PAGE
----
1) She would only be criminally liable if she assisted him in some way or participated in some way, since there is no affirmative obligation in criminal law to stop another person from committing crimes. But assisting or participating could include buying supplies or items he uses to commit crimes, knowing he will or may use them that way; driving him to/from crimes; lying about where he was or what he was doing, to help him cover up what he did; concealing stolen goods or tools/items used to commit crimes; etc. And receiving stolen goods, knowing they are stolen (e.g. taking or accepting money from him which you know or suspect was stolen or was payments for commiting crimes) is itself a crime. So just being married or living in the home with him will not make you liable, but there are many things which, if done with knowledge or suspicion of his crimes, may be considered criminal themselves or may make you his accomplice.
2) Civil law does not work quite like criminal law, so if you knew he was going to commit a crime and didtn't take reasonable steps (e.g. calling the police) to stop them, you could potentially be sued by his victims.
3) The privilege means you don't have to testify against him, nothing more.
Rate This Answer: (1 Rating)
IMPORTANT NOTICE: The Answer(s) provided above are for general information only. The attorney providing the answer was not serving as the attorney for the person submitting the question or in any attorney-client relationship with such person. Laws may vary from state to state, and sometimes change. Tiny variations in the facts, or a fact not set forth in a question, often can change a legal outcome or an attorney's conclusion. Although AttorneyPages.com has verified the attorney was admitted to practice law in at least one jurisdiction, he or she may not be authorized to practice law in the jurisdiction referred to in the question, nor is he or she necessarily experienced in the area of the law involved. Unlike the information in the Answer(s) above, upon which you should NOT rely, for personal advice you can rely upon we suggest you retain an attorney to represent you.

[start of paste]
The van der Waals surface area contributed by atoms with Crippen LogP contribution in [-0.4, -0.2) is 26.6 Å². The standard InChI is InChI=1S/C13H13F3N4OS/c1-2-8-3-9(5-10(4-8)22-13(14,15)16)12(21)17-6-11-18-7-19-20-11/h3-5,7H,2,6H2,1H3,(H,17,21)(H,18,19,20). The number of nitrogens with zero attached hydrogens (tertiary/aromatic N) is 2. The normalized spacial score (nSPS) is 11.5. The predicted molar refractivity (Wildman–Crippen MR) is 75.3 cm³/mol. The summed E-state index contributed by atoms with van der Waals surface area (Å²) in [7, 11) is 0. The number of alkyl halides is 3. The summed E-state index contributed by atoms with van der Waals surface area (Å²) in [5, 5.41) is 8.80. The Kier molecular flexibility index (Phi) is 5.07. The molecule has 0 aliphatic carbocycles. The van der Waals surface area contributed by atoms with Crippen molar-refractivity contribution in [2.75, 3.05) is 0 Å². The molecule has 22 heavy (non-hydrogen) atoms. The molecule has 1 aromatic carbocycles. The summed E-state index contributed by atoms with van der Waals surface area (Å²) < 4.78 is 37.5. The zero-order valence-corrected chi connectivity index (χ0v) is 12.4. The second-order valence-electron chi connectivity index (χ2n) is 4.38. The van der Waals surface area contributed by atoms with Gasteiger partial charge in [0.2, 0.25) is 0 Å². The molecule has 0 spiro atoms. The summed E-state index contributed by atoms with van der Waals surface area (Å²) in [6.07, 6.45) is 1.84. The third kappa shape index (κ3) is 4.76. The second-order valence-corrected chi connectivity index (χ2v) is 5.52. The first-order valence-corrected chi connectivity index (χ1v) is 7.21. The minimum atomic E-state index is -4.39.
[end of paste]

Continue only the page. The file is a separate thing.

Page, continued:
Helping 20 Million Americans a Year for 20 Years. FREE!